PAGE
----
A Florida jury recently ruled in favor of a nursing home whistleblower in a case containing allegations that her former employer routinely submitted false claims to Medicaid and Medicare.
Angela Ruckh worked for La Vie Management, a company now known as Consulate Health Care. She claimed providers regularly presented fraudulent reimbursement claims, which added up to more than $115 million in damages to Medicaid and Medicare. She initially filed the lawsuit in 2011, when she said the company had been engaged in a “years-long corporate scheme” to defraud the federal programs by upcoding therapy claims.
The company attempted to counter in December by saying Ruckh did not have sufficient evidence to back up her claims, and saying the time she spent working at the two facilities did not give her sufficient knowledge of the way the company operated at its 51 other locations. However, a federal judge ruled the case should proceed, and the jury ultimately sided with Ruckh.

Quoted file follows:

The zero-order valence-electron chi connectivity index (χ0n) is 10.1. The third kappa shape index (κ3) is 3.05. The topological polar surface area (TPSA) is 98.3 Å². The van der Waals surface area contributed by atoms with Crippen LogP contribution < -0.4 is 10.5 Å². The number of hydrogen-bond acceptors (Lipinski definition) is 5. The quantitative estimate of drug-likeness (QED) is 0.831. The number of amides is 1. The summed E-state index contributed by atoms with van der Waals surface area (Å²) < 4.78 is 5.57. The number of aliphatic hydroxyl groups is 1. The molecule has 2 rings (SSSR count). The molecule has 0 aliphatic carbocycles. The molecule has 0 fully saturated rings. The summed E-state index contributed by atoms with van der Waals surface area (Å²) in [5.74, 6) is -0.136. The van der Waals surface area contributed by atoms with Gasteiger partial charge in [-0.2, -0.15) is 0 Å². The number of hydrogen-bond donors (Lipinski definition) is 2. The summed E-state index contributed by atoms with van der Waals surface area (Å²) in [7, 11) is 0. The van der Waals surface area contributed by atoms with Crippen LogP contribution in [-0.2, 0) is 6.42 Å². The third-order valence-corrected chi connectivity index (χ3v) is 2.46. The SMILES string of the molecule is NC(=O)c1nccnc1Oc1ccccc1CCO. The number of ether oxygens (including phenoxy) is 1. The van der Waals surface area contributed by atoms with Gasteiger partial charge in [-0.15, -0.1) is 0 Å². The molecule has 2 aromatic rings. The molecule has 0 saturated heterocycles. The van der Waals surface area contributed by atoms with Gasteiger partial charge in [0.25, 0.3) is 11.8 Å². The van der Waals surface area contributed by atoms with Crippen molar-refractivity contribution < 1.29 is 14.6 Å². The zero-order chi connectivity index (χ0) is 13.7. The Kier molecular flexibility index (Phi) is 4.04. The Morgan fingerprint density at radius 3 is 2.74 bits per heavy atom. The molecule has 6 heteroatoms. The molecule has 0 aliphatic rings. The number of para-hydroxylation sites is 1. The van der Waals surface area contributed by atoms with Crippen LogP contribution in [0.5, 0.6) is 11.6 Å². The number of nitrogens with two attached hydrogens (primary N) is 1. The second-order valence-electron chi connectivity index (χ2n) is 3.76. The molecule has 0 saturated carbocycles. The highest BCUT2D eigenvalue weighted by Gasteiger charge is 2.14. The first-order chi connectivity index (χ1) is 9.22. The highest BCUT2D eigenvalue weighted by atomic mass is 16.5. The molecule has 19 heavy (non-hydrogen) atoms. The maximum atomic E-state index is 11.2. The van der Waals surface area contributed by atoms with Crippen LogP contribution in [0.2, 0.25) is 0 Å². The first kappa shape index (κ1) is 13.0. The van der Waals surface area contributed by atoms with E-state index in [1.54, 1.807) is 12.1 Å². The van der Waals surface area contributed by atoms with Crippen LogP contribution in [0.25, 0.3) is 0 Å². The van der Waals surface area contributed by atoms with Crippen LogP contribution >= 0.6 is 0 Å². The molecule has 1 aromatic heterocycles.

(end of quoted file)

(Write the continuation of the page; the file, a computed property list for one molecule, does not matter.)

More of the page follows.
False Claims Act violations can cause millions in damage
Upcoding is one of the most common forms of False Claims Act violations. Healthcare providers engaged in upcoding schemes typically bill for services not rendered, or bill for treatments that were either unnecessary or were for more serious conditions than those actually experienced by patients.
In many cases, the federal government is unable to uncover these fraudulent schemes without the assistance of whistleblowers. For their part, whistleblowers stand to earn a significant amount of money in awards if they provide useful information to the federal government that aids their investigation.
To learn more about the steps you should take if you believe you have uncovered an FCA violation, contact a trusted Dallas attorney at Whistleblower Law for Managers.